• Alex Gilbert (23) found his biological parents through social media, and now he's helping others to do the same. (Supplied)Source: Supplied
'I'm Adopted' is a website that provides support to adopted children who are looking for their birth parents.
Shami Sivasubramanian

2 Mar 2016 - 11:48 AM  UPDATED 2 Mar 2016 - 4:52 PM

It’s common for adopted children to want to find their birth parents. What is less common is for adoptees to use social media to find them.

Meet Alex Gilbert, a 23-year-old media producer in Auckland, New Zealand, who's done just that. And now he’s using his own experiences online to help and support others who were also adopted at birth. 

His website I'm Adopted is a platform for anyone to simply share their stories and experience with adoption or being adopted, and to support them in the journey to finding their birth parents.

"I call it a community group for adopted people," says Gilbert.

"For example, if I want to find my birth parents, I may decide to share my story through I'm Adopted. People see the stories, share them, and help each other. That is what amazes me the most!” says Gilbert.

Gilbert, who single-handedly runs both the social media platforms and website for I’m Adopted, says the project began last August as a safe space to discuss adoption, which he found was a topic many people shied away from.

Alex Gilbert had little knowledge of Russia before visiting his birth parents. However his girlfriend, Margarita, who speaks Russian, helped him out. (Supplied)

Gilbert's birth family is Russian and though he never knew much about Russia before travelling there to meet his biological family, he'd always been drawn towards the country, he says.

"I only knew a little bit about the history and culture. I have always been fascinated about what Russians eat and drink. I don't speak any Russian, but my girlfriend does as she's from Siberia. I've been learning the language and I can currently read the alphabet."

“Not everyone is open when it comes to talking about adoption. When I was trying to find my birth parents, I had no idea where I could share my story to see if anyone could help," Gilbert says.

The site has already produced many successful connections between adoptees and their birth families, including that of Marina Pharis, an American, and her birth parents overseas.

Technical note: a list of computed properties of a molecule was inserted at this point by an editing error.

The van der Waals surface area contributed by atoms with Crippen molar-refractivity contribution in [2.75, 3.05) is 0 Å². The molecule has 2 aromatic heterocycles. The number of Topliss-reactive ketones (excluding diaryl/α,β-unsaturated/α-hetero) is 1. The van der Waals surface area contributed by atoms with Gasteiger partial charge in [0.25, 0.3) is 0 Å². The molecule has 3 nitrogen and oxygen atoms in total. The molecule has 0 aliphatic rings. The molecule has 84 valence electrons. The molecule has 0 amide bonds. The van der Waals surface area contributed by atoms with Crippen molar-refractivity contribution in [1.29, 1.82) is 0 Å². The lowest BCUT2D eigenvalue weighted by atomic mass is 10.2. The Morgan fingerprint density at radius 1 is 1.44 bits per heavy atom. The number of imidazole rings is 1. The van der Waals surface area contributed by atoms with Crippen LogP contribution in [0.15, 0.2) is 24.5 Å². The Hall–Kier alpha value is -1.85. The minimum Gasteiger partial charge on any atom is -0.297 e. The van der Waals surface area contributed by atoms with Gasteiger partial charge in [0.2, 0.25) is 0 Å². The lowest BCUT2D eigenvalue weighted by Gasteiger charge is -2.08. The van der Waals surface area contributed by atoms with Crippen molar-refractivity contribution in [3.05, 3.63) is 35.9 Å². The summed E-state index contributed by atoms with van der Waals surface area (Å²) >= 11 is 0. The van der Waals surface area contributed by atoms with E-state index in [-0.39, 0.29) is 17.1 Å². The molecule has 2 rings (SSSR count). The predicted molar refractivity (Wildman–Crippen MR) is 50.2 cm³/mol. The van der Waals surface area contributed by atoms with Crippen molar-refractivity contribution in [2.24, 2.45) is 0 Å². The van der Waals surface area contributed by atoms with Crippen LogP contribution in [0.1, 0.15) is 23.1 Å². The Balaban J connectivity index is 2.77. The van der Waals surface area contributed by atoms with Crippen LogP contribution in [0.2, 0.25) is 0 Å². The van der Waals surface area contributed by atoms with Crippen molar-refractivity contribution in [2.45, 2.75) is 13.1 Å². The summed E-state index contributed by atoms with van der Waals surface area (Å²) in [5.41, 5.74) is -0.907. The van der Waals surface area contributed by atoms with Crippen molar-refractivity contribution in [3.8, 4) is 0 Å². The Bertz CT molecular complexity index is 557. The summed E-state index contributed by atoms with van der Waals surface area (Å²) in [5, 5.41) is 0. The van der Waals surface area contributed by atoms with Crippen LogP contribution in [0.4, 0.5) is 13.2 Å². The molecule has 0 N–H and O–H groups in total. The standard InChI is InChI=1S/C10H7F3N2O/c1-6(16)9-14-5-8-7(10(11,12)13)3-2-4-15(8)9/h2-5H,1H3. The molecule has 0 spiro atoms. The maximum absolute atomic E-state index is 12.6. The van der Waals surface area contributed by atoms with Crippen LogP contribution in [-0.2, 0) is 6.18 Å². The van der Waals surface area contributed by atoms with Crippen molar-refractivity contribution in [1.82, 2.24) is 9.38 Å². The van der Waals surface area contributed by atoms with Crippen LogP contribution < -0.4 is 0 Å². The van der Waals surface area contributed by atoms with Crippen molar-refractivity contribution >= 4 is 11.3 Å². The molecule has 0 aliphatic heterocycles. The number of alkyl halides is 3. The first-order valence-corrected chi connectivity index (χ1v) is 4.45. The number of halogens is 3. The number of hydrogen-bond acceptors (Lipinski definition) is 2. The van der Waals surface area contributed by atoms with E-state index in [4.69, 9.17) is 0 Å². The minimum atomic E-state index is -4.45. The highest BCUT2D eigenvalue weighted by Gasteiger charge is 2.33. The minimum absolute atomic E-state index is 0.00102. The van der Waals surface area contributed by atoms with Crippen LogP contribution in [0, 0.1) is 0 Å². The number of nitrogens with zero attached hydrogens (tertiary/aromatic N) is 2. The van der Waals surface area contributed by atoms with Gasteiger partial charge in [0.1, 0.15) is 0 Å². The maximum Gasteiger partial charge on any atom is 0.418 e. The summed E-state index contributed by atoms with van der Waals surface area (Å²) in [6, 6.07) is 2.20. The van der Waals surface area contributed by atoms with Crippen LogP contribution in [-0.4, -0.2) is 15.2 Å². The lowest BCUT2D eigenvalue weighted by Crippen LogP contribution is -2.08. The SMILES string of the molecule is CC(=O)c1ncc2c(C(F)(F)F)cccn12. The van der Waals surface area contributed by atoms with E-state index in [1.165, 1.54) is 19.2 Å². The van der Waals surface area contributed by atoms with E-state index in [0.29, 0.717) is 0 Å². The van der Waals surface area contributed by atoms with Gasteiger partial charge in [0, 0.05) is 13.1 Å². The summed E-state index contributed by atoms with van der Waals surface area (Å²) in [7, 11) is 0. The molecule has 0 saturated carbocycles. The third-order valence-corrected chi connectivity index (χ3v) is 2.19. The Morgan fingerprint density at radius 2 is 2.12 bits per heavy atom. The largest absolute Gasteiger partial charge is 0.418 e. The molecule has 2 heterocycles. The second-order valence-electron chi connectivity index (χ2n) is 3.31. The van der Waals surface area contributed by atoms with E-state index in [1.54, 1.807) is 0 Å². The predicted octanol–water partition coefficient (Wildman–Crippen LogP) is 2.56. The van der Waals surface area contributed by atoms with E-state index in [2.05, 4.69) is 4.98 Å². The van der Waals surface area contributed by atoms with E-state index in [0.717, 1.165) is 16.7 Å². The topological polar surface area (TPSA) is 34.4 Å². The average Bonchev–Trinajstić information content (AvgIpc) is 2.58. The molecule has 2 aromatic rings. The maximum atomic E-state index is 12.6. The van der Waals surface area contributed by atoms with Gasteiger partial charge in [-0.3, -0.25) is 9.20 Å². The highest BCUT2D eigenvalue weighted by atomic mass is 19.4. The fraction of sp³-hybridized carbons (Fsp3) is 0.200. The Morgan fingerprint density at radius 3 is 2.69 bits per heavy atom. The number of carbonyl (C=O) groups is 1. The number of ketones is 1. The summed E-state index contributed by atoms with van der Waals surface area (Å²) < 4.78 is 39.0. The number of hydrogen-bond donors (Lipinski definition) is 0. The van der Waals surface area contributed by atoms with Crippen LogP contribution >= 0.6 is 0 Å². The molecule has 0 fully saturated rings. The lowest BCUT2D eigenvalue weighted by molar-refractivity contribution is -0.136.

“Marina told her story on the page last year. Within a week, she managed to find her birth parents. A Russian person on the page helped her trace them after seeing her story. Russian media got a hold of her story and shared it too!”

Gilbert was adopted out of Arkhangelsk, Russia. His biological mother had given him up, since she was too poor at the time to care for a baby. And having grown up in an orphanage herself, she thought adoption “was the best thing to do”. 

Alex's orphanage in Arkhangelsk, Russia – 1994. (Supplied)

“[My adoption paper] was my only piece of information I had to find my birth parents," say Gilbert. "In 2013, I started searching their names on different Russian social network websites, and I managed to find someone with the same last name as my birth mother's.”

It was an onerous search, but in the end it paid off for Gilbert.

“We found a community group under her last name and several people from her school contacted me. They told me where she lived and so one thing lead to another. I eventually managed to get in contact with her through one of her friends in the same town,” he says.


His birth mother had never told Gilbert’s birth father about her pregnancy. So, in 2013, Gilbert’s message came as bit of a shock to his biological dad.

“To this day she still won't tell me why she never told my birth father about me. When we asked her last year, she simply said that she 'Didn't know what to do',” Gilbert says.

Alex with his birth mother. (Supplied)

Through I'm Adopted, Gilbert has met and connected with several people from around the globe.

"Most users on the page are from the USA, then NZ, Russia, and then the UK. Australia is on the list too, actually! Just after the UK!” says Gilbert.


Gilbert has some words of wisdom for anyone who wants to find their birth parents, the first step being, “to be honest with your mum and dad who raised you”.

“With finding your birth parents, I say, 'Go for it!' Do it only when you are comfortable, though, and not when you are young. I feel that searching for your birth parents in your mid 20s is the perfect time to do it.

“You must always be prepared for anything when you want to find your birthparents. I could have travelled all the way to Russia, driven all that way to my birth mother's house and she could have changed her mind with meeting me. I had to be prepared for that,” he says.

Alex discovering new relatives in Russia. (Supplied)